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Hatching: Finnish Horror Film about yet another unhappy family, unhappy in it's own way. Very dark a Tinja (Siiri Solalinna), a 12 year old gymnast is literally henpecked by her influencer mother (Sophia Heikkilä) who has to present he perfect family in her vlog. The truth is rather different as the mother lives vicariously through Tinja's gymnastic progress, the pushy mother from hell. Tinja develops a monstrous alter-ego as a an egg hatches. This monster lives under her bed and in her closet. Plenty of metaphors here dealing with everything from adolescent rage to unfaithfulness. The monster in both it's avian and "human" guises is terrifying and disturbing. Made all the more so as it is presented through prosthesis, make up and puppetry rather than CG effects. Elements of extreme body horror and some good jump shocks add to an aura of strangeness which will leave you shell-shocked. Directed by Hanna Bergholm, written by Ilja Rautsi. 8/10.

In cinemas.
 

ramonmercado

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Bodies Bodies Bodies: Horror/Black Comedy with elements of slapstick but even with these the chuckle might die in your throat. There are some plot twists which I can't reveal but you will be entertained by this tale of mostly spoiled brats. A game of Bodies, Bodies, Bodies starts to go wrong as they quarrel among each other, the low level violence of a drinking game worsens. Suddenly a real dead body is discovered and it looks as if one of the survivors must be the killer. The house is isolated due to a storm and the power is off. The body count and jokes mount but there is real tension and paranoia her as the group disintegrates. Not particularly original but the drama is well maintained. Directed by Halina Reijn in her English-language debut. Written by Sarah DeLappe. 7/10.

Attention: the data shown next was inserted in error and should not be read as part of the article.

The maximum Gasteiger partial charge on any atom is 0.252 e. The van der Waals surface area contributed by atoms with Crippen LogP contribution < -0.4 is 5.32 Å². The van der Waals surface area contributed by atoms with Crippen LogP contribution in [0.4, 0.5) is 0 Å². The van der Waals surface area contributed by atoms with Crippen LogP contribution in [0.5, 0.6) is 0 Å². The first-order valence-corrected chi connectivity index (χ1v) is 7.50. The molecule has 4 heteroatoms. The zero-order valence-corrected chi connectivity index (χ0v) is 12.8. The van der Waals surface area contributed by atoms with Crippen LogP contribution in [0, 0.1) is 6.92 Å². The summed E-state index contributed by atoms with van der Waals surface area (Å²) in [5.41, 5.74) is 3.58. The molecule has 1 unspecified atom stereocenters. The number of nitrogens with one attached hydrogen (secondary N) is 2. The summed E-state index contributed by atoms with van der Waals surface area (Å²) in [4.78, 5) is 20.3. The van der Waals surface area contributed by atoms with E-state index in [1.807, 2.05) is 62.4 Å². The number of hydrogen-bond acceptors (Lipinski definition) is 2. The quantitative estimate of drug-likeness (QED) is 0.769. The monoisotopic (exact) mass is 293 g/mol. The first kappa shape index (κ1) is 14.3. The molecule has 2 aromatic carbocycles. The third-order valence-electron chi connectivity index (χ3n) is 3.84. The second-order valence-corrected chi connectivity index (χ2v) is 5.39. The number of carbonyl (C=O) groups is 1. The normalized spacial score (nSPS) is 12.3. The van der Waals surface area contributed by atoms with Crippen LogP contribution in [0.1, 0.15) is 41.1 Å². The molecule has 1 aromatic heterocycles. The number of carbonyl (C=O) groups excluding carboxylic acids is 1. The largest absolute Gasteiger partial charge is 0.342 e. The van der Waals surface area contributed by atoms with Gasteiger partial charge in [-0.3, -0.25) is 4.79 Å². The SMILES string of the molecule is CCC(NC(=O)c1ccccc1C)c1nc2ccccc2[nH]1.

In cinemas.
 

ramonmercado

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Smile: The idea of a chain curse, spread from person to person is a well worn trope, it's how Smile approaches the idea makes it a well worth watching film. Rose (Sosie Bacon) is a doctor in an Emergency Psychiatric Unit, working long hours, you can see how tired she is. she assesses a patient, Laura (Cautlin Stasey), who is seeing entities, suddenly Laura starts smiling and cuts her own throat. Rose discovers that Laura had also witnessed a suicide only days before. This sets her off on a quest for patient zero or someone who has broken the chain. with the help of her ex, Joel (Kyle Gallner) who is a detective. The chain of smiling suicides stretches way back. There are some good jump scares in Smile, a lot of the horror scenes take place in her reveries where she sees terrible visions. Flashbacks to her youth and her mentally troubled mother in a distorted form also happen in these day-nightmares. There is also the psychological horror of Rose's disintegrating personality, she has no insight into her behaviour or how it is perceived by others. Smile's 115 minute running time is fully justified as the narrative unfolds. Written and Directed by Parker Finn (in his feature directorial debut), based on his 2020 short film Laura Hasn't Slept. 8.5/10.

In cinemas